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By John R. Bolton
The president fiddles at his domestic altar while the world burns
Independent voices from the The Washington Times Communities
Topic - National Defense Commission
In a move straight from George Orwell's "1984," North Korea is attempting to wipe any mention of executed "traitor" Jang Song-thaek from its state-controlled Internet.
North Korean leader Kim Jong Un fired his powerful uncle and publicly executed two of his relative's associates, South Korean officials said.
North Korea's top governing body on Sunday proposed high-level nuclear and security talks with the United States in an appeal sent just days after calling off talks with rival South Korea.
North Korea's outrageous and provocative threats to the United States and our allies Japan and South Korea have certainly had the intended effect of causing world attention to focus on the hermit kingdom and its new "dear leader," Kim Jong-un.
North Korea on Thursday dug in its heels and demanded the end of U.N. sanctions as a condition for talks to continue with world leaders who have been trying to calm war-like rhetoric.
North Korean leader Kim Jong-un convened top security and foreign affairs officials and ordered them to take "substantial and high-profile important state measures," state media said Sunday, fueling speculation that he plans to push forward with a threat to explode a nuclear device in defiance of the United Nations.
The Obama administration rebuked North Korea on Thursday for its threat to conduct its third nuclear test and launch long-range rockets designed to "target against the U.S.," with the White House calling it "needlessly provocative."
North Korea said on Thursday that it is poised to carry out a nuclear test and fire more long-range rockets in the direction of the U.S., but did not offer any time frame for its plans.
North Korea has warned that the U.S. mainland is within range of its missiles, and said that Washington's recent agreement to let Seoul possess missiles capable of hitting all of the North shows the allies are plotting to invade the country.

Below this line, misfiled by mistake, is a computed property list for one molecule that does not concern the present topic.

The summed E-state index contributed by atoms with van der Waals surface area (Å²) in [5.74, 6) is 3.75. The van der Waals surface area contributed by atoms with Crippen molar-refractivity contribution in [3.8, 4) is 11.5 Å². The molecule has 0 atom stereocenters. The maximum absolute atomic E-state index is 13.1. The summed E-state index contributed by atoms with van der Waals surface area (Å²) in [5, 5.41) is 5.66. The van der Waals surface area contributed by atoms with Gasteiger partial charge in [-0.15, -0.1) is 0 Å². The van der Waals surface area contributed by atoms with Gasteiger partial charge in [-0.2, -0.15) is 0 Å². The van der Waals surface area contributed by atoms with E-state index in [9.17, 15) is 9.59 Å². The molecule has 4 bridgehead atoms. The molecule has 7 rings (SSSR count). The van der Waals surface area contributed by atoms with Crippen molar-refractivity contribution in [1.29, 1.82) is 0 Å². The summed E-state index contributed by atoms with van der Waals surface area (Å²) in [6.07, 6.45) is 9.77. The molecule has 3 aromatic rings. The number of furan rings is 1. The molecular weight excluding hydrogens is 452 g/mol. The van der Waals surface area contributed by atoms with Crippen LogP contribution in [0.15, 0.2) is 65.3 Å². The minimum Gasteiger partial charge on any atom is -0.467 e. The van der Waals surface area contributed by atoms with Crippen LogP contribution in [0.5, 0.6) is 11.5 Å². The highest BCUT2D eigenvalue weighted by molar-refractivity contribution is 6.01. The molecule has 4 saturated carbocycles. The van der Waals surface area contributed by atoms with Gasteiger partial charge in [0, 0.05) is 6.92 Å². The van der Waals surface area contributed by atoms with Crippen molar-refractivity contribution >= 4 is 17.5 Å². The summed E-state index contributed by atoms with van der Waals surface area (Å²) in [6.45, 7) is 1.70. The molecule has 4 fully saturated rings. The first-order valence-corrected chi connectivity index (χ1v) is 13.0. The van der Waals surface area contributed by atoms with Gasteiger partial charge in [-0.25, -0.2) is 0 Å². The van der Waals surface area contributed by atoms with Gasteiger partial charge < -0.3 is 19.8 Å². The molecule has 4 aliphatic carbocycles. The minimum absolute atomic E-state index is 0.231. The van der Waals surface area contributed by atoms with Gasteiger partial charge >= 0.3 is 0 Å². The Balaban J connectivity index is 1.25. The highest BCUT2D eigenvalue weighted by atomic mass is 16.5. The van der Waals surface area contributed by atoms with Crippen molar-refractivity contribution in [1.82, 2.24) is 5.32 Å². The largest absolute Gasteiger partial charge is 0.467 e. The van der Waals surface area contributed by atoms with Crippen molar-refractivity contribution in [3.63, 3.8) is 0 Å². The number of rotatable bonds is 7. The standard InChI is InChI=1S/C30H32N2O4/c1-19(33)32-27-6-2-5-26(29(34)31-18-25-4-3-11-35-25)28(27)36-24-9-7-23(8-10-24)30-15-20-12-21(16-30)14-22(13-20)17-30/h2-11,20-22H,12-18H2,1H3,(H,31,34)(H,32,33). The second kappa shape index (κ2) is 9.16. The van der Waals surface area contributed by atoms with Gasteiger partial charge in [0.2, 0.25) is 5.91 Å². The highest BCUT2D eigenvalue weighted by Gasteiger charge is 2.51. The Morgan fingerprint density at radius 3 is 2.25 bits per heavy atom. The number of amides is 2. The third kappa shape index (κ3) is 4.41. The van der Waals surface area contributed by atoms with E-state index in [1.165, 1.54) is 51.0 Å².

North Korea on Tuesday warned that the U.S. mainland is within range of its missiles, and it said Washington's recent agreement to let Seoul possess missiles capable of hitting all of the North shows the allies are plotting to invade the country.
North Korean leader Kim Jong-un is shuffling top military and security officials probably to cement his grip on power, seven months after he succeeded his father, according to regional analysts.
North Korea is open to immediate talks with rival South Korea if Seoul responds to several preconditions for dialogue, a North Korean military official told the Associated Press on Thursday.
North Korea on Thursday demanded several tough preconditions for resuming talks with rival South Korea, as it backed away from earlier vows to shun Seoul's conservative leader in what could be a sign of conciliation.
North Korea's power brokers publicly declared Kim Jong Un the country's supreme leader for the first time at a massive public memorial Thursday for his father, cementing the family's hold on power for another generation.
U.S. intelligence agencies are busy assessing the new power structure emerging in North Korea as Kim Jong-un, son of the late Kim Jong-il, takes over.